Vercolatti said the campaign rhetoric tends to be less about abortion rights and gay marriage, for instance, and more about fiscal responsibility: “Sort of the Main Street Chamber of Commerce Republican versus the evangelical Republican you’d find in the church pews in some other parts of the state."
In that respect, observers said, the state GOP hasn’t changed all that much from the last presidential primary four years ago.
> > Here's how Massachusetts Republicans voted in the 2008 primary.
But what has changed, according to long-term State Rep. Bradford Hill, a Republican from Ipswich, is the level of excitement.
"I think having Scott Brown get elected enthused a lot of Republicans here in Massachusetts," he said. "The fact of the matter is that once they saw we can elect Scott Brown to the United States Senate, they said if we can do it for Scott, we can do it for president, we can do it for the Senate, we can do it for the House."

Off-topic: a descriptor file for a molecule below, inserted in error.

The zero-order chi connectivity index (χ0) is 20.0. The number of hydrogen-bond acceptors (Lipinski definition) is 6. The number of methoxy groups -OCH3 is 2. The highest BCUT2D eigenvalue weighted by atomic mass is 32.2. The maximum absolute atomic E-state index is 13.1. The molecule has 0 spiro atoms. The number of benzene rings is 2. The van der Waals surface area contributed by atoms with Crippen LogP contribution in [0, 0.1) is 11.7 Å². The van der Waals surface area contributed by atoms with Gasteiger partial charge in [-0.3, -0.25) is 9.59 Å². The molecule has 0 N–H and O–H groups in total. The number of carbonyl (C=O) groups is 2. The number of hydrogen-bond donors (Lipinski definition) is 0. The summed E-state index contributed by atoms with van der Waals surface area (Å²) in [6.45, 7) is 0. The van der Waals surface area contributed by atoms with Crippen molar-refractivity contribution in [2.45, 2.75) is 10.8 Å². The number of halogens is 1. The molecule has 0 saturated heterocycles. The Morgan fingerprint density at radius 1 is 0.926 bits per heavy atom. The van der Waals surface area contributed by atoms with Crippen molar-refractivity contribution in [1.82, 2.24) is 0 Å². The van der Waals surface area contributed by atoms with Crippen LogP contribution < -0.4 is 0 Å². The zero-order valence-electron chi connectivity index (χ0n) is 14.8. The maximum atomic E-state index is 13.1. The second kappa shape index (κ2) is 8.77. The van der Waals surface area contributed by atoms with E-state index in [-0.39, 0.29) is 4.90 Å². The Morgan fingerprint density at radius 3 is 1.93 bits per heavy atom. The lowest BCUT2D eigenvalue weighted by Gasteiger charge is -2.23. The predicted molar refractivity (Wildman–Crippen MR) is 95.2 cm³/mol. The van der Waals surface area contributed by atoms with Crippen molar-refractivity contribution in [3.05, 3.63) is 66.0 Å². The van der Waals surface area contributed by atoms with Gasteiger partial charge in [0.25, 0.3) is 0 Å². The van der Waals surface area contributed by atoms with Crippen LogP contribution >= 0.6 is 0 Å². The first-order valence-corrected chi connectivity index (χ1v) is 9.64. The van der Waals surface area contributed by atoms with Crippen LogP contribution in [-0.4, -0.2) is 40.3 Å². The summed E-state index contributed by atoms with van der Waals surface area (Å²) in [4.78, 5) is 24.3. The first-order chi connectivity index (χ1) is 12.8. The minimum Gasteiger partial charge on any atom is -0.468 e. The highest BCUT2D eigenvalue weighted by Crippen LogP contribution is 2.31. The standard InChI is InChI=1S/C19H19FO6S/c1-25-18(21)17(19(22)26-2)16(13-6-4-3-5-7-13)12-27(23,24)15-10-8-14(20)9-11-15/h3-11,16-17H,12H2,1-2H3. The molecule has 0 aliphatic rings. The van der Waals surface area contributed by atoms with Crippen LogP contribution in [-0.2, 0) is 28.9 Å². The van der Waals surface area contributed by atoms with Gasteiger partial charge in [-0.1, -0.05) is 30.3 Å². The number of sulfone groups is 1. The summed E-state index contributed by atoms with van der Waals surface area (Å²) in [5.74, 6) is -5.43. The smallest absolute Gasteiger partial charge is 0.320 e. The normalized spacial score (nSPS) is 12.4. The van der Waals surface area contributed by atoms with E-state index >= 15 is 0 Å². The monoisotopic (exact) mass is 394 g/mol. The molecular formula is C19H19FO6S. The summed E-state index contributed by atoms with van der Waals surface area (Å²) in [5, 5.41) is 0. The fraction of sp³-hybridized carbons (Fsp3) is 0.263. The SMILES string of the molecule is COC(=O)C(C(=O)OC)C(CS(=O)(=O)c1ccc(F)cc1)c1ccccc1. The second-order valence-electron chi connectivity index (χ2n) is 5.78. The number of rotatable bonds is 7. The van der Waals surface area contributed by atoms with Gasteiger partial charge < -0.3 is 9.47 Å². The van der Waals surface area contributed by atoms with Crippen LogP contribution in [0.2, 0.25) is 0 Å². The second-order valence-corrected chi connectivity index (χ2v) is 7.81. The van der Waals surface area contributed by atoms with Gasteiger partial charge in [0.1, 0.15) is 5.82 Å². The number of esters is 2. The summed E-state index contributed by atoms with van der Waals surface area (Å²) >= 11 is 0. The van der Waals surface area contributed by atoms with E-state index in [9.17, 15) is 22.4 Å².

Registered Republicans make up only 11 percent of the electorate in Massachusetts. But in addition to electing Brown to the Senate, they’ve also elected three out of the last four governors.
The Polling Institute's most recent results, released on Mar. 5, found Mitt Romney leading the GOP pack in popularity, with 74 percent of registered Massachusetts Republican voters viewing him favorably. That's compared to a 33 percent favorability rating for Rick Santorum and 32 percent for Newt Gingrich. Read the findings.